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Councillor expresses lack of faith over ‘scandal’ approval of wind farm development in Caithness  

Credit:  By Chris MacLennan | The Press and Journal | August 1, 2019 | www.pressandjournal.co.uk ~~

A Highland councillor yesterday expressed his lack of faith in Scottish Government planners over their decision to grant planning permission to a controversial wind farm development in Caithness.

Councillor Donnie Mackay, vice chairman of the North Planning Applications Committee, delivered the scathing view after the committee was delivered the findings of the public inquiries held into the developments at Limekiln and Drum Hollistan, near to the village of Reay.

Mr Mackay made the remarks as the committee meeting drew to a close, describing the ordeal as a “scandal” after approval was awarded by the Planning and Environmental Appeals Division (DPEA) of the Scottish Government to the Limekiln development.

He said: “I have no faith in Scottish planners whatsoever after refusing Reay in the first instance and then overturning it in the second.

“I have no faith in the reporter’s decision and the whole village of Reay is up in arms.

“I think it’s a scandal.”

The Highland Council had opposed both the Limekiln and Drum Hollistan developments prior to two public inquiries in February 2018; however, the seal of approval by DPEA for the Limekiln development was delivered by reporters last month – albeit with a reduction of the amenity from an initial 24 turbines to 21.

Reporters on behalf of the DPEA have argued that the development at Limekiln, situated right next to the road of the famed North Coast 500 route, will provide a multi-million-pound boost to the local economy, with a community benefit fund expected to receive £315,000 a year.

Approximately 200 jobs are expected to be created during the scheme’s development, which is being taken forward by firms Infirmergy and Boralex.

Gilian Macpherson, a resident who delivered a 1,500-strong petition to the Scottish Government in opposition to the scheme, said at the time of the reports issuing that the news was “devastating”.

She added: “There should never be massive turbines like this so near to the village.

“I have spoken to lots of people who have been travelling the NC500 and they have complained about the damage to the scenery caused by existing wind farms.”

However, DPEA reporters have refused consent to the Drum Hollistan development after it deemed the significant impact of the development to be detrimental to the area.

It states: “The benefits of the proposal would not be sufficient to outweigh the significant adverse effects identified, in particular, as its landscape and visual impact.”
Councillors approve next phase of Alness housing development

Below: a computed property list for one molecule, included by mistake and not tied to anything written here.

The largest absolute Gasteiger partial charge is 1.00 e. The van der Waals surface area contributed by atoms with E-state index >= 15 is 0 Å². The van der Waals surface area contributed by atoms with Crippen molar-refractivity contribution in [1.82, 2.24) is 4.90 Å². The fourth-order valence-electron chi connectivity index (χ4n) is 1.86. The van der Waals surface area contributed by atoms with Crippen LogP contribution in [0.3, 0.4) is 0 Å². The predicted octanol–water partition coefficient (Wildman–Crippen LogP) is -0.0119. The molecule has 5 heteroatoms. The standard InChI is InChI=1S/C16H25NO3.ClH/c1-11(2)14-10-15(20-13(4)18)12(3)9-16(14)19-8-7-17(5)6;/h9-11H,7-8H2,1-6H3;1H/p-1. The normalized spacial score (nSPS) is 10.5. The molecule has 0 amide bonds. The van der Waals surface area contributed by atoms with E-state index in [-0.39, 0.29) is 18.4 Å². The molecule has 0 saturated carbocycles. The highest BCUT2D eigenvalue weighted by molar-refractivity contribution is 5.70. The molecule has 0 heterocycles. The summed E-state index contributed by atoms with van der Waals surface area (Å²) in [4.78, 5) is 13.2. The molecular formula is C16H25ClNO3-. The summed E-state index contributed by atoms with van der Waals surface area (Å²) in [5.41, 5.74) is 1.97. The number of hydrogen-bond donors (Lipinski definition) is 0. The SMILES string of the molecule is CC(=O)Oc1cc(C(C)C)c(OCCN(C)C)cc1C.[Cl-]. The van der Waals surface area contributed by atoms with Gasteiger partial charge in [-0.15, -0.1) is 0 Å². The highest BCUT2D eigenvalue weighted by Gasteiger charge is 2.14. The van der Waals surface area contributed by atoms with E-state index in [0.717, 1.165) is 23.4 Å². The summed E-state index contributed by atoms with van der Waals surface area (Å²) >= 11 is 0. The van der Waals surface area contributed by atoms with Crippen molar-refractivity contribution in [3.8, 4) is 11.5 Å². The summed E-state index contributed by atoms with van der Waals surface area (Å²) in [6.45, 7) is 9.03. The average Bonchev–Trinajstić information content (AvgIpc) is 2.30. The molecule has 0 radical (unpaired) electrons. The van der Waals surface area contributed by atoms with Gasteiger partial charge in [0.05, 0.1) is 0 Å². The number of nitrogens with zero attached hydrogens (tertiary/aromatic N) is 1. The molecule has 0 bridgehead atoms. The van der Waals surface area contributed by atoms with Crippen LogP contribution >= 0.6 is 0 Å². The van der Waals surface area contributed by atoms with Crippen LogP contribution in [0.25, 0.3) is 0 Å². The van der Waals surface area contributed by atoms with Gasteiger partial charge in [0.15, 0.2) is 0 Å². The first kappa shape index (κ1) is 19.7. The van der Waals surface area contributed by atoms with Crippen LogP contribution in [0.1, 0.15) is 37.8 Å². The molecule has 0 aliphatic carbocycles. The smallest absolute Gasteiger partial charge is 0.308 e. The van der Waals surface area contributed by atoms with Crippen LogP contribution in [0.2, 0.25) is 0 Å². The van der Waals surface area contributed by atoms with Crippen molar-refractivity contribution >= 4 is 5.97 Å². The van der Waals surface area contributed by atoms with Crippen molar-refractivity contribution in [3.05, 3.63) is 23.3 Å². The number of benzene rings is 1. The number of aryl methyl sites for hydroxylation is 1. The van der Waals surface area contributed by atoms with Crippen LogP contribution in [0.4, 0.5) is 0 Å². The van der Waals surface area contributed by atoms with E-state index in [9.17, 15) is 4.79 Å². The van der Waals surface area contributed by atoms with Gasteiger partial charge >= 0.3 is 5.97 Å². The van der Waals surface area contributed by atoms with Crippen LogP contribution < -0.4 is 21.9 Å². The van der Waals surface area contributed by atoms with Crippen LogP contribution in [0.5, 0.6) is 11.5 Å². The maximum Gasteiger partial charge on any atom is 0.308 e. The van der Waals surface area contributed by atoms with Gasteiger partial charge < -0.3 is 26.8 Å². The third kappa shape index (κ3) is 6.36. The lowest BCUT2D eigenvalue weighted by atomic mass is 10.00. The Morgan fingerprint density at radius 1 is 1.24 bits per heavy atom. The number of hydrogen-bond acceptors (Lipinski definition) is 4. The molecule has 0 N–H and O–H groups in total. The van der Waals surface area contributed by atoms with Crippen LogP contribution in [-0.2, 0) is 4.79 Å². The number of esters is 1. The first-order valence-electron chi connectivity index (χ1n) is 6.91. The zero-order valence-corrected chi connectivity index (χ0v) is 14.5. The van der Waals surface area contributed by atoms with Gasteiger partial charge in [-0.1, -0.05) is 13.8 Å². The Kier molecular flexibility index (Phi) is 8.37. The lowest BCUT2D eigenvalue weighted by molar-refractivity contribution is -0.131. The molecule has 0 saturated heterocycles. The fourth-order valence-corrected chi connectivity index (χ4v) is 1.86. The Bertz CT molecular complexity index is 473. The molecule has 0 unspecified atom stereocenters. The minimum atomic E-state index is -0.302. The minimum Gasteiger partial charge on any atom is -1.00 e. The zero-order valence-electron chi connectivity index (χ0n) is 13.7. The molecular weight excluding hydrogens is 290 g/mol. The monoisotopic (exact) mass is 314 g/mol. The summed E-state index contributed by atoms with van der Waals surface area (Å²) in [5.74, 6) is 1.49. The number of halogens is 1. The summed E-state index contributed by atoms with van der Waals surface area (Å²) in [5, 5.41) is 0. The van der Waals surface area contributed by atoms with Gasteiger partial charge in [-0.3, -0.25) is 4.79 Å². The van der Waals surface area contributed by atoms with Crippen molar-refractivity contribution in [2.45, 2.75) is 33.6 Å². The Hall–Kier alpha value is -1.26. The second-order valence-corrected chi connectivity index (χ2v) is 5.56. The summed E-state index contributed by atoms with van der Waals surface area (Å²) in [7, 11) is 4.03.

The next stage of a major housing development in Alness was given the seal of approval at yesterday’s North Planning Applications Committee meeting at the Highland Council HQ.

The proposal, submitted by Albyn Housing Society, is to deliver 115 homes as part of the fifth phase of the project, with the overall outlay producing approximately 200 houses.

Forty-five houses will be constructed during phase five A, with a further 70 serviced plots coming as part of phase five B. The developer has also signalled their intention to provide the necessary surrounding infrastructure, as well as developing the road network in the area.

The development is situated near to Alness Academy and will deliver a mixture of flats, terraced and semi-detached houses, as well as the expansion of the existing play area.

Councillor Craig Fraser praised the development for the use of solar PV panels, however, raised the issue over the installation of vehicle charging points.

He said: “I am pleased to see the use of solar PV panels.

“I wondered if it would be more appropriate to install vehicle charging points now as part of a road property infrastructure and should planning be requesting this outset from future developments at outset, because that may encourage more people to consider the vehicles they use.”

Planning permission in principle for the project was provided in May 2013, with 200 houses to be developed across eight phases.

The proposal has been praised by Highland Council planners for its high percentage of affordable housing, mixed with the provision of private housing.

Source:  By Chris MacLennan | The Press and Journal | August 1, 2019 | www.pressandjournal.co.uk

This article is the work of the source indicated. Any opinions expressed in it are not necessarily those of National Wind Watch.

The copyright of this article resides with the author or publisher indicated. As part of its noncommercial effort to present the environmental, social, scientific, and economic issues of large-scale wind power development to a global audience seeking such information, National Wind Watch endeavors to observe “fair use” as provided for in section 107 of U.S. Copyright Law and similar “fair dealing” provisions of the copyright laws of other nations. Send requests to excerpt, general inquiries, and comments to query/wind-watch.org.

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